30 Responses to “40 Years Ago Today Man First Walked on the Moon”

  1. 1

    Cary

    Thanks Mike. It’s amazing how after millions of years of looking up at the moon in wonder, it’s only within my lifetime that he’s been able to go there. Great post.

  2. 2

    Neo

    July 17, 2009: NASA’s Lunar Reconnaissance Orbiter, or LRO, has returned its first imagery of the Apollo moon landing sites. The pictures show the Apollo missions’ lunar module descent stages sitting on the moon’s surface, as long shadows from a low sun angle make the modules’ locations evident.

  3. 3

    Glen

    Again, he did not say “one small step for a man…….” he said “one small step for man”. The feminists having been screaming about this for years so everyone has to be politically correct and change what he actually said. Even Armstrong, defered to the feministists saying he meant to say “for a man”, but he didn’t say so let’s get right.

  4. 5

    Mike's America


    Warning: implode() [function.implode]: Invalid arguments passed in /var/www/vhosts/floppingaces.net/httpdocs/wp-content/themes/floppingaces-2015/functions.php on line 281

    @Glen:
    @Cary:

    On the tape, no “a” is audible. But at Commander Armstrong’s request I have added the “a” in parentheses.

    @Neo: Don’t you know those LRO photos were faked to keep up the fiction that we landed on the moon?

  5. 6

    Toothfairy

    On July 20, 1969, I had just graduated from high school. I understood “a small step for man” meant a small step for all mankind –male and female. It seems to me that we were a lot more “inclusive” and united as a people before the advent of “inclusive language.”

  6. 7

    Cary

    @Toothfairy:

    I was but 2 years old at the time, but growing up I took the meaning to be exactly as you did. However, as I began to intensively study language, writing, and rhetoric, I realized the grammatical redundancy in the statement if he were indeed referring to “mankind” in both parts of the phrase. The inclusion of the “a” makes it much more powerful: “One small step for [a] man (himself, taking his first step upon the moon) one giant leap for mankind (all of us, man and woman and all of the possibilities this accomplishment would open up for all of us!)”

    I do agree, though, that many times “politically correct” language, does more to alienate than what it intends. In this case, it completley diverts the impact of what what said done that day 40 years ago.

  7. 8

    MataHarley

    premium_subscriber

    And who helped you “understand” the “small step for man, giant step for mankind” statement that way, Toothfairy. Is that the way it was implied by your school instructors?

  8. 9

    GaffaUK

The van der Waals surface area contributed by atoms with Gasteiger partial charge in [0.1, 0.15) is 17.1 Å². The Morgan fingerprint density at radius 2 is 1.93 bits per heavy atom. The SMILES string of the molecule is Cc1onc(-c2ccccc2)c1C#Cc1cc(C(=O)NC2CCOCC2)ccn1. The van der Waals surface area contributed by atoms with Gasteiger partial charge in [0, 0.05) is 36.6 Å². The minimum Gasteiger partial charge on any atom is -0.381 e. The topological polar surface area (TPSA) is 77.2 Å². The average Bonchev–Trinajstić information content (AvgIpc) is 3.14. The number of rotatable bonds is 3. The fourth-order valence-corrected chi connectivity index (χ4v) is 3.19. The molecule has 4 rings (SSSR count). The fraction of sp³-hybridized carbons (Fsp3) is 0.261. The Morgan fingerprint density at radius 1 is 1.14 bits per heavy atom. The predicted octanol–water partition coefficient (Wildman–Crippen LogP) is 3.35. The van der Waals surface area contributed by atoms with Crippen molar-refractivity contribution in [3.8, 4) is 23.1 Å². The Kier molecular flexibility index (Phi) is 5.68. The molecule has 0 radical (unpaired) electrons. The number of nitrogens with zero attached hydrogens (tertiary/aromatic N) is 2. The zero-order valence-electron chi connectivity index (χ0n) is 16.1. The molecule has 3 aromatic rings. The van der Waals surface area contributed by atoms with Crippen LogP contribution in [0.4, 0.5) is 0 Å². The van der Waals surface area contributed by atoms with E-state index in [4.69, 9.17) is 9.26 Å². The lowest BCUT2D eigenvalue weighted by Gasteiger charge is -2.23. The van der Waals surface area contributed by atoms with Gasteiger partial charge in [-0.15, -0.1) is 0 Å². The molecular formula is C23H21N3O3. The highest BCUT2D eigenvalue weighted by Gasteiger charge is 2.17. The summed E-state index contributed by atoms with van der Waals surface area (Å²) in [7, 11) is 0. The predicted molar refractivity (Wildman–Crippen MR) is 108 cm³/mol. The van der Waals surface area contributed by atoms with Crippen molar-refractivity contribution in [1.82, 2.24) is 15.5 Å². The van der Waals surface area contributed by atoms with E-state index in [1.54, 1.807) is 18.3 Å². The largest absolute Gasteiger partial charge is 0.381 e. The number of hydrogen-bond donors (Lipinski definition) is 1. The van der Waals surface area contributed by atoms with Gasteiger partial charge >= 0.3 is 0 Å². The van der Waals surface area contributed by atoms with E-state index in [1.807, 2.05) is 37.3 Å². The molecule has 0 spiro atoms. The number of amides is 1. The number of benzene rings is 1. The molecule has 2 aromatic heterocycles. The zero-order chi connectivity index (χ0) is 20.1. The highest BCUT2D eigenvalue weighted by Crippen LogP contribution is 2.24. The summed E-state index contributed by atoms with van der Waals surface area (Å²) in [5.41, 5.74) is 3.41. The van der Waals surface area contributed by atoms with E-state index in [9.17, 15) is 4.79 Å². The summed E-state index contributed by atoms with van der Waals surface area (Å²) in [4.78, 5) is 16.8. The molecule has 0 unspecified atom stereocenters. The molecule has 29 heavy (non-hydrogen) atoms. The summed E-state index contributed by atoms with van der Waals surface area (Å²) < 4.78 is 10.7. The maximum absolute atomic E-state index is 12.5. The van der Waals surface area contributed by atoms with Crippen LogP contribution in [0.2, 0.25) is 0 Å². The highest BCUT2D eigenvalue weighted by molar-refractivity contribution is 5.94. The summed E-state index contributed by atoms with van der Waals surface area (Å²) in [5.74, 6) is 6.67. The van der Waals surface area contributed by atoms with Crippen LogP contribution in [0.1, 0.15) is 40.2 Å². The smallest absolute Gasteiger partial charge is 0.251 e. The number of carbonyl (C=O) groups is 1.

Clearly Armstrong meant ‘a’ man but I think the way he said it was more snappier whether it was a fluffed line or not. People know what he meant. You can’t rewind time and stick an ‘a’ into a quote where an ‘a’ didn’t exist. I’m not sure what the big deal is – except maybe to feminists and anal-retentive grammar nazis’.

  9. 11

    Mike's America


    Warning: implode() [function.implode]: Invalid arguments passed in /var/www/vhosts/floppingaces.net/httpdocs/wp-content/themes/floppingaces-2015/functions.php on line 281

    @Cary: Thanks for bringing that up. It’s an important issue to discuss.

    The History Channel has been running some of the 1969 coverage of that historic day. It was inspiring to millions around the globe. Can we say the same about the Space Station? Not really.

    The more mundane work NASA has been doing in the last decade may be necessary to help us in our future exploration of space but I would like to see the timetable for that future pushed forward.

    Good grief! We shot off Apollo rockets one after the other in the late 1960’s and went to the moon six times. Then NOTHING!

    We should go back to the moon and we should also begin work on going to Mars. It shouldn’t take three decades to achieve these goals.

    If Obama can spend nearly a trillion dollars paying off his cronies with “stimulus” tax dollars we can spend some money on something that would lift ALL mankind to a higher plane.

  10. 12

    Toothfairy

    Cary, The English/speech major part of me admires and agrees with your analysis. The poet in me just wishes we could all enjoy the beauty and history of the moment.

    Mata, I have always felt/understood myself to be a part of the greater family of man. For example, when I attended the opera in the Roman coliseum in Verona, I couldn’t help but imagine all those who had occupied that seat before me in times past. When I visited Saint Anthony’s Basilica in Padova and walked around his tomb, I couldn’t help but feel a connection to all those who had prayed for his help. I have a right to my own opinions and feelings. If you have a problem with “instructors” or others who may have made you feel marginalized, take it up with them.

  11. 13

    MataHarley

    premium_subscriber

    My my, touchy wench, aren’t we, Tooth. Reading a bit more into the question based on personal judgment?

    It was a simple question…. sans any negative or positive connotation… asking if the instructors implied inclusiveness was more readily given then (in those times) than before, as you say, “inclusive” language became all the rage. You see, I always thought it was rather a repetitive phrase myself.

    Considering you were graduated 16 years after the landing on the moon, I thought it was rather astute that (the instructors?) would analyze the “more inclusive” attitudes compared to modern times. It was an interesting tact. That’s why I asked. see correction next post… Cary’s ensuing “me too!” post after your two liner blended into one in my thread reading

    So you see, I didn’t have teachers that “marginalized” me, nor have some unknown hair up my tail about you. Fact is, I was already graduated from my high school by then (unlike you, who graduates… I think you’ll get my meaning, Ms. English/speech major). Thus I wasn’t in a class, dissecting the phrase. Was too busy being in real time awe.

  12. 16

    MataHarley

    premium_subscriber

    Tooth: I have a right to my own opinions and feelings. If you have a problem with “instructors” or others who may have made you feel marginalized, take it up with them.

    I ask a question, you blow out the above. Taunts? Yes maam, you did. Nor have I ever been in any way rude to you as you were above. If you will note, our last conversation on the Alinsky IV thread bears no resemblence to your snippy attitude in response to a simple question with no attitude.

    So I’d suggest you just keep clear of me in future conversations, and I assure you.. I shall not waste another noun or verb on you.